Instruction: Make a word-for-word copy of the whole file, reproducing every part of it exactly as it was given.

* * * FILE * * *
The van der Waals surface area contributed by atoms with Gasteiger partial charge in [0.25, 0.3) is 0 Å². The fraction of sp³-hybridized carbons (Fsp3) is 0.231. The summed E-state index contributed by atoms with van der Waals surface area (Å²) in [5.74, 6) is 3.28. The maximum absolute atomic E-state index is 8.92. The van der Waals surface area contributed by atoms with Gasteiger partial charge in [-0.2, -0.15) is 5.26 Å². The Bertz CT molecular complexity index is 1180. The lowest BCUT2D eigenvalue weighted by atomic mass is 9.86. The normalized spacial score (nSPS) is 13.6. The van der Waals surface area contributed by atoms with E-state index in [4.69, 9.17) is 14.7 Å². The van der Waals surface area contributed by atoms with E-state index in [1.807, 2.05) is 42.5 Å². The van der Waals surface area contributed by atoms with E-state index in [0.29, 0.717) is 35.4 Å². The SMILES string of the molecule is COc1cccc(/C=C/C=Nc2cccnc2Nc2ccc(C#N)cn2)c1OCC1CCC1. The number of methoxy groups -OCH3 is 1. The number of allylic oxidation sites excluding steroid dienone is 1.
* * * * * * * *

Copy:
The van der Waals surface area contributed by atoms with Gasteiger partial charge in [0.25, 0.3) is 0 Å². The fraction of sp³-hybridized carbons (Fsp3) is 0.231. The summed E-state index contributed by atoms with van der Waals surface area (Å²) in [5.74, 6) is 3.28. The maximum absolute atomic E-state index is 8.92. The van der Waals surface area contributed by atoms with Gasteiger partial charge in [-0.2, -0.15) is 5.26 Å². The Bertz CT molecular complexity index is 1180. The lowest BCUT2D eigenvalue weighted by atomic mass is 9.86. The normalized spacial score (nSPS) is 13.6. The van der Waals surface area contributed by atoms with E-state index in [4.69, 9.17) is 14.7 Å². The van der Waals surface area contributed by atoms with E-state index in [1.807, 2.05) is 42.5 Å². The van der Waals surface area contributed by atoms with E-state index in [0.29, 0.717) is 35.4 Å². The SMILES string of the molecule is COc1cccc(/C=C/C=Nc2cccnc2Nc2ccc(C#N)cn2)c1OCC1CCC1. The number of methoxy groups -OCH3 is 1. The number of allylic oxidation sites excluding steroid dienone is 1.